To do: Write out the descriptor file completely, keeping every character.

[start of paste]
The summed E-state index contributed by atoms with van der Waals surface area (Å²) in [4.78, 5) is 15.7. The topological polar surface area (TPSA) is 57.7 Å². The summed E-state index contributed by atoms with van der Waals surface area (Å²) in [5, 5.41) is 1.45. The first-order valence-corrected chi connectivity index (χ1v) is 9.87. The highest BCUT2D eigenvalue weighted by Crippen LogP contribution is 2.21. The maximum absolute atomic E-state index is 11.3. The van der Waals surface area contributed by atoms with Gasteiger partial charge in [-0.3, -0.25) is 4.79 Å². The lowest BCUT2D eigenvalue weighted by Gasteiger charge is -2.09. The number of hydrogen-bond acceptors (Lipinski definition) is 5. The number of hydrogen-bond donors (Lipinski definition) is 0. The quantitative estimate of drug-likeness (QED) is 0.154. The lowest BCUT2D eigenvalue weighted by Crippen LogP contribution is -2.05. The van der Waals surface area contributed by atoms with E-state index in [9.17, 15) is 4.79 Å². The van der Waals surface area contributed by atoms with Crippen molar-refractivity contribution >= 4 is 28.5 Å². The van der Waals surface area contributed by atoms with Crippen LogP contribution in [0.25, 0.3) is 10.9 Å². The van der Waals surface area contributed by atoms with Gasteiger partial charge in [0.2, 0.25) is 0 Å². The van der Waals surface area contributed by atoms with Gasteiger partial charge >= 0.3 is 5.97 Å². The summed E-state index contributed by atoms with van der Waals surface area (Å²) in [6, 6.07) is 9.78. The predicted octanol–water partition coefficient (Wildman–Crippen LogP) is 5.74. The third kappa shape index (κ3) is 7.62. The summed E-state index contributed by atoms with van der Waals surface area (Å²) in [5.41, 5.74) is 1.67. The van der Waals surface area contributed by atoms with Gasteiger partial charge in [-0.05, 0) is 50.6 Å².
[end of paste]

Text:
The summed E-state index contributed by atoms with van der Waals surface area (Å²) in [4.78, 5) is 15.7. The topological polar surface area (TPSA) is 57.7 Å². The summed E-state index contributed by atoms with van der Waals surface area (Å²) in [5, 5.41) is 1.45. The first-order valence-corrected chi connectivity index (χ1v) is 9.87. The highest BCUT2D eigenvalue weighted by Crippen LogP contribution is 2.21. The maximum absolute atomic E-state index is 11.3. The van der Waals surface area contributed by atoms with Gasteiger partial charge in [-0.3, -0.25) is 4.79 Å². The lowest BCUT2D eigenvalue weighted by Gasteiger charge is -2.09. The number of hydrogen-bond acceptors (Lipinski definition) is 5. The number of hydrogen-bond donors (Lipinski definition) is 0. The quantitative estimate of drug-likeness (QED) is 0.154. The lowest BCUT2D eigenvalue weighted by Crippen LogP contribution is -2.05. The van der Waals surface area contributed by atoms with E-state index in [9.17, 15) is 4.79 Å². The van der Waals surface area contributed by atoms with Crippen molar-refractivity contribution >= 4 is 28.5 Å². The van der Waals surface area contributed by atoms with Crippen LogP contribution in [0.25, 0.3) is 10.9 Å². The van der Waals surface area contributed by atoms with Gasteiger partial charge in [0.2, 0.25) is 0 Å². The van der Waals surface area contributed by atoms with Gasteiger partial charge >= 0.3 is 5.97 Å². The summed E-state index contributed by atoms with van der Waals surface area (Å²) in [6, 6.07) is 9.78. The predicted octanol–water partition coefficient (Wildman–Crippen LogP) is 5.74. The third kappa shape index (κ3) is 7.62. The summed E-state index contributed by atoms with van der Waals surface area (Å²) in [5.41, 5.74) is 1.67. The van der Waals surface area contributed by atoms with Gasteiger partial charge in [-0.05, 0) is 50.6 Å².